He was then a groomer and then an assistant coach and in 1952 he began training at Hollywood Park.

“If you have a good horse, you can train it,” says McAnally. “(Bob) Baffert tells me what he does, how he works with him and that stuff and I say to him, ‘Bob, I don’t want to hear that; just give it to me. horse.’ Like John Henry, I’ve got the horse.”

John Henry is Ron McAnally’s magic horse. The small, not beautiful came to him when he was only 4 years old.

“Sometimes a horse needs a little bit of psychology,” says McAnally. “The man who had him before I used to beat him because he was too mean. And then they detained him so that when we got him he wasn’t a pretty horse. When he sold him brought in $1,500, so I started thinking, treat him well, give him sugar and apples and carrots and be as kind as you can be.

“We would go to the track and normally, if a horse stops and doesn’t move, the exercise boy can hit it. I said ‘No, let it take its time.’ So he took his time after that and then we started running him and he finished second and I said ‘He’s probably fine.’ Then we brought him back again and he won.”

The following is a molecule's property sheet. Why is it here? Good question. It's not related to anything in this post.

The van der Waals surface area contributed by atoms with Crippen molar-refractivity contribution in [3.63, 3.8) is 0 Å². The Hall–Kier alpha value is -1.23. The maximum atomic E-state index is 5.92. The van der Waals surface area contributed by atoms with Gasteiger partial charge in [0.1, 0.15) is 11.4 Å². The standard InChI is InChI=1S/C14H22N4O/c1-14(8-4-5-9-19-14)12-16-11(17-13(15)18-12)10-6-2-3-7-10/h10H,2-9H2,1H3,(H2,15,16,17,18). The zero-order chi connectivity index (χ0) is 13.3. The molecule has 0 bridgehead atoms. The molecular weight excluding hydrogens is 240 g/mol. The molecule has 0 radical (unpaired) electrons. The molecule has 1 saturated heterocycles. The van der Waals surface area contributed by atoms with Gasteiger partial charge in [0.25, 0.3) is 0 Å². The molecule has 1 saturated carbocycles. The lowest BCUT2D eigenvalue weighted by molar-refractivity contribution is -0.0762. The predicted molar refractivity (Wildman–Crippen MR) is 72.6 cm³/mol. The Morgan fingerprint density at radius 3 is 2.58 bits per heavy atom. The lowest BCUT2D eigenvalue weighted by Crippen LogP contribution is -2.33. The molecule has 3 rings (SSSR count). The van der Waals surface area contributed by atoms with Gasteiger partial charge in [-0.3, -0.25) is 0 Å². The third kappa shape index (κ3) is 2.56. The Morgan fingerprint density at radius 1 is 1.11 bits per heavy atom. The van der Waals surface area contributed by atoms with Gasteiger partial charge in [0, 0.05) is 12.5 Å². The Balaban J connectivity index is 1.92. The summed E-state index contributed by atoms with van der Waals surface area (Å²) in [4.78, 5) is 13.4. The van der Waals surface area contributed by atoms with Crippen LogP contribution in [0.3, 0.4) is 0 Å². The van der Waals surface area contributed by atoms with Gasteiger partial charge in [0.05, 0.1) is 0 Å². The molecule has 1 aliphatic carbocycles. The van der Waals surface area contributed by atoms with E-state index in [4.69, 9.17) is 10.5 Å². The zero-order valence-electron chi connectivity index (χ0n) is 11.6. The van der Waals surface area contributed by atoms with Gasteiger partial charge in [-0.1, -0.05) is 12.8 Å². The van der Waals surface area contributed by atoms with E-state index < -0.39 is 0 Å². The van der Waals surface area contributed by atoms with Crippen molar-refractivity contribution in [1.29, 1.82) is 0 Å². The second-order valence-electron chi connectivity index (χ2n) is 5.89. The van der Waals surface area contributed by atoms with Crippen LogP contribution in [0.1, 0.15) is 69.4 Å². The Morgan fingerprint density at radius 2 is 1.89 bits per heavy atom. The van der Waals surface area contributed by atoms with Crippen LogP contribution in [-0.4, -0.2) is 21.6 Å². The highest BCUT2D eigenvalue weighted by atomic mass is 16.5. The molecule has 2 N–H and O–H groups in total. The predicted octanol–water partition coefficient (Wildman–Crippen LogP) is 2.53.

Before long, John Henry was winning in a series of victories. In 1980, he won six in a row, capped by a win in the G1 Hollywood Invitational. In 1981, he won five in a row, including the first of two G1 Santa Anita Handicap. After finishing fourth at the Hollywood Gold Cup, he won five of the next six races, including his first Arlington Million.

What other John Henry race does McAnally consider the best he’s ever run?

“There are so many, I can’t tell you,” McAnally said. “A million Arlingtons, I guess. The most important thing is this: Horses, when they’re five or six years old, like any athlete, they start to amputate. Basketball players, soccer players, they are. began to go downhill. However, John Henry took Horse of the Year at the age of nine.”

John Henry won a second ‘Big Cap’ in 1982 and a second Arlington Million in 1984 before retiring later that year. Amazingly, when he retired, he was in the middle of a four-race winning streak and had won six of his last seven races.